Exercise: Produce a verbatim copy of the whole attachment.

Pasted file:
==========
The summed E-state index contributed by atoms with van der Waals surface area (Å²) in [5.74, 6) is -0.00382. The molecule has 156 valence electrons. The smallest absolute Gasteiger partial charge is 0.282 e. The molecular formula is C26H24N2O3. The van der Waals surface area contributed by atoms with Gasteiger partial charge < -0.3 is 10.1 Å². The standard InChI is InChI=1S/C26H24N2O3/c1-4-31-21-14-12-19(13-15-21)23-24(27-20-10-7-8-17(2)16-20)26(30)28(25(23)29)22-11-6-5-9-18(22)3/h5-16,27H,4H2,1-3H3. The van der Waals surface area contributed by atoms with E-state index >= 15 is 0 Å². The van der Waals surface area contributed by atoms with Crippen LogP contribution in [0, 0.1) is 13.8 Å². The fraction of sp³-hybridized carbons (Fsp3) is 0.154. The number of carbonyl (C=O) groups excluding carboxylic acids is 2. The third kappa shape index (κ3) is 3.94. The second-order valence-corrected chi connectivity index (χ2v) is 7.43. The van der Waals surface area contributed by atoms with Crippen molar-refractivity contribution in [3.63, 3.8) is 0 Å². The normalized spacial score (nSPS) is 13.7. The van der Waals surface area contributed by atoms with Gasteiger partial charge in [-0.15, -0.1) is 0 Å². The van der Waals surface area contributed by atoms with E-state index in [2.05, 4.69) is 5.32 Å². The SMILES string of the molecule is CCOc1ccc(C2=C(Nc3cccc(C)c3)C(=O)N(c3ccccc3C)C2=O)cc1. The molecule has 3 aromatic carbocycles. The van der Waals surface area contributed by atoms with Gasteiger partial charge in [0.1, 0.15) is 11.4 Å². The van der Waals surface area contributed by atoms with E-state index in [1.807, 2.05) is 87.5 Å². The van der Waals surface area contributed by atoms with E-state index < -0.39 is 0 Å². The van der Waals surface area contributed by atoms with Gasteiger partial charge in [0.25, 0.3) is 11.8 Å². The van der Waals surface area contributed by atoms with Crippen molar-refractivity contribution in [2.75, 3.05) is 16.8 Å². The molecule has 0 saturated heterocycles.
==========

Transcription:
The summed E-state index contributed by atoms with van der Waals surface area (Å²) in [5.74, 6) is -0.00382. The molecule has 156 valence electrons. The smallest absolute Gasteiger partial charge is 0.282 e. The molecular formula is C26H24N2O3. The van der Waals surface area contributed by atoms with Gasteiger partial charge < -0.3 is 10.1 Å². The standard InChI is InChI=1S/C26H24N2O3/c1-4-31-21-14-12-19(13-15-21)23-24(27-20-10-7-8-17(2)16-20)26(30)28(25(23)29)22-11-6-5-9-18(22)3/h5-16,27H,4H2,1-3H3. The van der Waals surface area contributed by atoms with E-state index >= 15 is 0 Å². The van der Waals surface area contributed by atoms with Crippen LogP contribution in [0, 0.1) is 13.8 Å². The fraction of sp³-hybridized carbons (Fsp3) is 0.154. The number of carbonyl (C=O) groups excluding carboxylic acids is 2. The third kappa shape index (κ3) is 3.94. The second-order valence-corrected chi connectivity index (χ2v) is 7.43. The van der Waals surface area contributed by atoms with Crippen molar-refractivity contribution in [3.63, 3.8) is 0 Å². The normalized spacial score (nSPS) is 13.7. The van der Waals surface area contributed by atoms with Gasteiger partial charge in [-0.15, -0.1) is 0 Å². The van der Waals surface area contributed by atoms with E-state index in [2.05, 4.69) is 5.32 Å². The SMILES string of the molecule is CCOc1ccc(C2=C(Nc3cccc(C)c3)C(=O)N(c3ccccc3C)C2=O)cc1. The molecule has 3 aromatic carbocycles. The van der Waals surface area contributed by atoms with Gasteiger partial charge in [0.1, 0.15) is 11.4 Å². The van der Waals surface area contributed by atoms with E-state index in [1.807, 2.05) is 87.5 Å². The van der Waals surface area contributed by atoms with E-state index < -0.39 is 0 Å². The van der Waals surface area contributed by atoms with Gasteiger partial charge in [0.25, 0.3) is 11.8 Å². The van der Waals surface area contributed by atoms with Crippen molar-refractivity contribution in [2.75, 3.05) is 16.8 Å². The molecule has 0 saturated heterocycles.